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Gay News Sponsor Windy City Times 2023-09-06



SXSW 2010: Nneka's prophetic voice and the rise of socially conscious music
Extended for the Online Edition of Windy City Times
by Khyentse James with Jamie Ludwig

This article shared 2872 times since Wed Apr 7, 2010
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At South By Southwest 2010, almost 2,000 incredible new bands from around the world came to Austin, Texas, to share their music with new fans at the year's biggest event for the independent music industry. At a traditionally Western-rock oriented festival, groups such electro-cumbia band Bomba Estereo mixed their country's traditional Columbian sounds with dance beats and U.S.-based globally inspired groups such as New York collective Balkan Beat Box, and Los Angeles-based Cambodian psych-rockers Dengue Fever infused world sounds with electronic beats and sophisticated dance rhythms, and in the process introduced audiences to some of the most innovative music at this year's festival.

Many of these artists used their voices as tools for social change, using the medium of popular music to shed light on urgent issues like the perils of the global oil industry and human rights, or simply to share the stories of other cultures and histories. The effect often meant that in an often party-centric environment, audience members could walk away from a show feeling a part of something bigger than themselves.

"And now the world is asleep/

How will you ever wake her up when she gets deep in the dreams, wishing/

And yet so many die/

And still we think that it is all about us/

It's all about you"

These lyrics about the earth's exploitation were written by a Nigerian artist named Nneka. Her name, given to her by her father, roughly translates to "Mother Earth is supreme." Although she grapples with heavy subjects, her music is not boring or preachy—it's bold, upbeat and makes you want to dance. On her first U.S. tour, Nneka was one of the most buzzed-about acts at SXSW 2010.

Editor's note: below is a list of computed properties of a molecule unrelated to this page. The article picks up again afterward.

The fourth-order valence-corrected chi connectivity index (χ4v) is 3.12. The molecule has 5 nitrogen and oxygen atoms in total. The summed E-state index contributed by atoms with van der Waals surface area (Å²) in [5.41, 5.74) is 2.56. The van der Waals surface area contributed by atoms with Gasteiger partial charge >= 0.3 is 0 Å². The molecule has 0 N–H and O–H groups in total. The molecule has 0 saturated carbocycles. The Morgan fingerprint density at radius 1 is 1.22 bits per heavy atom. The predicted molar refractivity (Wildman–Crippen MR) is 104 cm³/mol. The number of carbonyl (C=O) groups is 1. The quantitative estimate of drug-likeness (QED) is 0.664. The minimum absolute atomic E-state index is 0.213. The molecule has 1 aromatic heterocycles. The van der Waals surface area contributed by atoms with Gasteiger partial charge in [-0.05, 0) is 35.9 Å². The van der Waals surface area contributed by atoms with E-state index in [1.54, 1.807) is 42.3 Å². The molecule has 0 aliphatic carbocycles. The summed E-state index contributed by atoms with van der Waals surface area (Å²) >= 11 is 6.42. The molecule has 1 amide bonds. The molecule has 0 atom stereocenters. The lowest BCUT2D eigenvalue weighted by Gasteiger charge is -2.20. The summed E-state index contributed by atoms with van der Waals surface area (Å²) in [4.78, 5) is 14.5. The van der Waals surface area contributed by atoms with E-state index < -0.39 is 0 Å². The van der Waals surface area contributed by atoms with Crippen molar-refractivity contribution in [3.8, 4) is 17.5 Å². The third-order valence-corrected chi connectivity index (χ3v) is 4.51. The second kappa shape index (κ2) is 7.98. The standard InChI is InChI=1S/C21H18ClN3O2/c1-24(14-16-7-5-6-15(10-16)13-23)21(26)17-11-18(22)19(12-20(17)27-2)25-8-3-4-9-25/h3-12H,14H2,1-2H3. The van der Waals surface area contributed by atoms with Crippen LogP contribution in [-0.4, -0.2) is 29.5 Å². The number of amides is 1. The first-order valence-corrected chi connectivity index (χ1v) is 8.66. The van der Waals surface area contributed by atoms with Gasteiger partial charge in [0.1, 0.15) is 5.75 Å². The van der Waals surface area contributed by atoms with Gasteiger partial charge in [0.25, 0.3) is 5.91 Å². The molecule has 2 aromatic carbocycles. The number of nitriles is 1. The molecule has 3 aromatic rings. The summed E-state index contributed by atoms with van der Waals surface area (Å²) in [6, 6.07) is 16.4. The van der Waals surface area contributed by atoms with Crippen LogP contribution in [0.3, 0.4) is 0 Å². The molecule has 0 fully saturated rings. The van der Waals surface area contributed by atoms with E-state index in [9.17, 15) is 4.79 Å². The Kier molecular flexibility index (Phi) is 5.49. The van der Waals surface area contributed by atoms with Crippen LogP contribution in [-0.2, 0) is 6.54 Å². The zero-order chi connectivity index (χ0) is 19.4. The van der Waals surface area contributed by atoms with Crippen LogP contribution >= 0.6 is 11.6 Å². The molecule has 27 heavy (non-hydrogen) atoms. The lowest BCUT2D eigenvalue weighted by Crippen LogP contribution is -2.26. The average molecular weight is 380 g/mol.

Nneka was born and raised in the Niger Delta—one of the biggest oil-producing areas in the world where big oil companies and corrupt political leaders exploit and pollute the region. Many people of the Niger Delta live without electricity, hospitals and schools. Violent gangs and militias run rampant and result in many civilian deaths. Major pollution is reaching an all-time high, and gas flares and oil spills are killing the fish and harming much-needed farmlands.

Instead of getting angry Nneka says "my music is my weapon" and speaks out about corruption on stage, on the radio and on her Web site. She's partnered with a project called "Remember Saro-Wiwa" a non-profit whose mission it is to bring awareness about exploitation and show what role the West plays in Nigeria's current state. Ken Saro Wiwa was dedicated to stopping the Nigerian government from what he called an "ecological war and genocide against his people," an effort which cost him his life.

It is rare that artists from developing countries make it to mainstream success in the United States. ( Nneka has already been covered as a top artist of 2010 by Rolling Stone and Spin. ) The thoughts and beliefs Nneka shares through her music particularly stand out in a country where many are exposed to Third World struggles through celebrities with a one-dimensional perspective of a Third World issue. The collapse of the major record labels has definitely helped empower artists like Nneka, who spreads her music and message via an indie label and management, and fiercely opposes the greed and exploitation that the entertainment business can perpetuate.